Setting up a captive in India is much easier now than it was ever before. While an abundant and diverse talent pool, appropriate real estate, and much-needed regulatory support and incentive structure have contributed in no small measure to this, a robust ecosystem of recruiters, consultants, transition specialists and law firms have been able to sustain the momentum thus far.
Precedents and learnings from third-party outsourcing and captive units over the decade have ensured that key elements such as talent, governance, communication and change management are tabled as part of the set-up discussions. The how-tos of a captive set-up largely revolve around following a transition methodology that attempts to create and stabilize the offshore organization. As part of this, the project management and transition teams also strive to cover many minute elements including team structure design, work-force estimation, adherence to scope of work and ongoing collaboration with onshore teams, amongst other things.
As much as the how-tos are necessary to ensure a transition, without having a clear idea of the captive’s objectives, these implementation specifics may not suffice in creating and sustaining a successful organization.
From this perspective, there are a few key questions that need to be thought about and solved for before plunging into the details of setting up a captive.
What is the captive’s vision?
The type of value added by a captive for its parent can be across three impact levels – cost, business and strategic. An extension could be a low-cost offshore office that impacts the direct cost base of its parent and improves process efficiency. On the other hand, a Shared Service Center aimed at creating business and strategic impact may result in business process and quality improvement and may even lead on to expansion into new markets. Whether we want the captive to be a cost reduction center or grow into a Center of Excellence (CoE) will emerge directly from the vision of the captive. The vision in turn drives a number of implementation issues including work-force estimation in terms of number of FTEs, type of talent, specialized skill-sets, leadership positions etc.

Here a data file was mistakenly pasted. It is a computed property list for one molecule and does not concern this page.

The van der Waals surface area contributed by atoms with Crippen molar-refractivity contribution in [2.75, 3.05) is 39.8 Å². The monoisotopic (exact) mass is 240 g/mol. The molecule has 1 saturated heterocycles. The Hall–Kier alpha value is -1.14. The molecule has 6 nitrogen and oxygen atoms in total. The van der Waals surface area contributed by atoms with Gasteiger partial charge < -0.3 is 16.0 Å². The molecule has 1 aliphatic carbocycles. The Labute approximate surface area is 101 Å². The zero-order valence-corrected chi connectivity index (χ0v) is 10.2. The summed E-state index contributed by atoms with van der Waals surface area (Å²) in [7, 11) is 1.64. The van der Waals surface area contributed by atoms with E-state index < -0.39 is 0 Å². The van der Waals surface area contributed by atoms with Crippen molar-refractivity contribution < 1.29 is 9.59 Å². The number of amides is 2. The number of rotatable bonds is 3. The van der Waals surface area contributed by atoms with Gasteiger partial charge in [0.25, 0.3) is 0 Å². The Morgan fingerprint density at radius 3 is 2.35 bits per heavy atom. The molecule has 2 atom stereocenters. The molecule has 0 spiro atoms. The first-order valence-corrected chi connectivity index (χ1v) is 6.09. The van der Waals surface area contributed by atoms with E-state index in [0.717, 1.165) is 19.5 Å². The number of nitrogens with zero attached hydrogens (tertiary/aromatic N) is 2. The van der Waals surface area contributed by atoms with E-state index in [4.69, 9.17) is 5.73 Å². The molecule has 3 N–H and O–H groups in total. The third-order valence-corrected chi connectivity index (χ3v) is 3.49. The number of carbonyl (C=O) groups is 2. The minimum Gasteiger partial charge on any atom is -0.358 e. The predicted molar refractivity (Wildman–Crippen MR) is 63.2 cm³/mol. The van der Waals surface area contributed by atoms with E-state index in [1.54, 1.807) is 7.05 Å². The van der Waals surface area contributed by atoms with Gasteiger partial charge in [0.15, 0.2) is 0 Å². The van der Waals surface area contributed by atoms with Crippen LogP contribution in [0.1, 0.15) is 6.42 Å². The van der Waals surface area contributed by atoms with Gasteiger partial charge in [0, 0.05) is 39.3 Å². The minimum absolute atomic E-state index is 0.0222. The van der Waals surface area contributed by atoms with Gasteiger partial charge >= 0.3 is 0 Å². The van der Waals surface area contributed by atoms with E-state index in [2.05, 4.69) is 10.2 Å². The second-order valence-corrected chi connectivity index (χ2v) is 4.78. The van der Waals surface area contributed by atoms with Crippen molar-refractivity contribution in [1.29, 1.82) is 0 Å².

What is the business-case in favor of setting up the captive?
The answer to this drives directly from the vision. Whether the captive is an extension or aims to evolve into a CoE, we need to think about multiple investments. That makes a business case essential. There have been many cases in which a decision has been made to set up a captive in a best-cost location and the implementation begun. It is only at that point that stakeholders start wondering what returns they might achieve from it. Choices around scale, size, and investment in new capabilities are crucial to offset against the value we aim to derive from the captive. For instance, if we envisage an organization that evolves into a CoE, our business case needs to reflect investments along those lines so that the right planning can be done from day one.
How should the organization be structured?
We have faced this question frequently across our captive transition engagements. And, frankly, there is no “one-size-fits-all” answer here. No rule book states that the structure of the captive should mirror the parent’s organization. Similarly, nowhere is it suggested that the captive organization needs to be structured based on the nature of processes executed there. Reporting structures, level of control residing with the captive, the transition process and similar considerations play significant roles in deciding whether a horizontal-functions-based or a vertical-industry based or a hybrid model work best for the captive organization. The structure in turn is vital in solving many of our implementation issues around team structures and governance models.
While these may not be an exhaustive list of concerns one needs to think about while setting up a captive, answers to these necessary questions go a long way in sustaining the captive and making it a success story.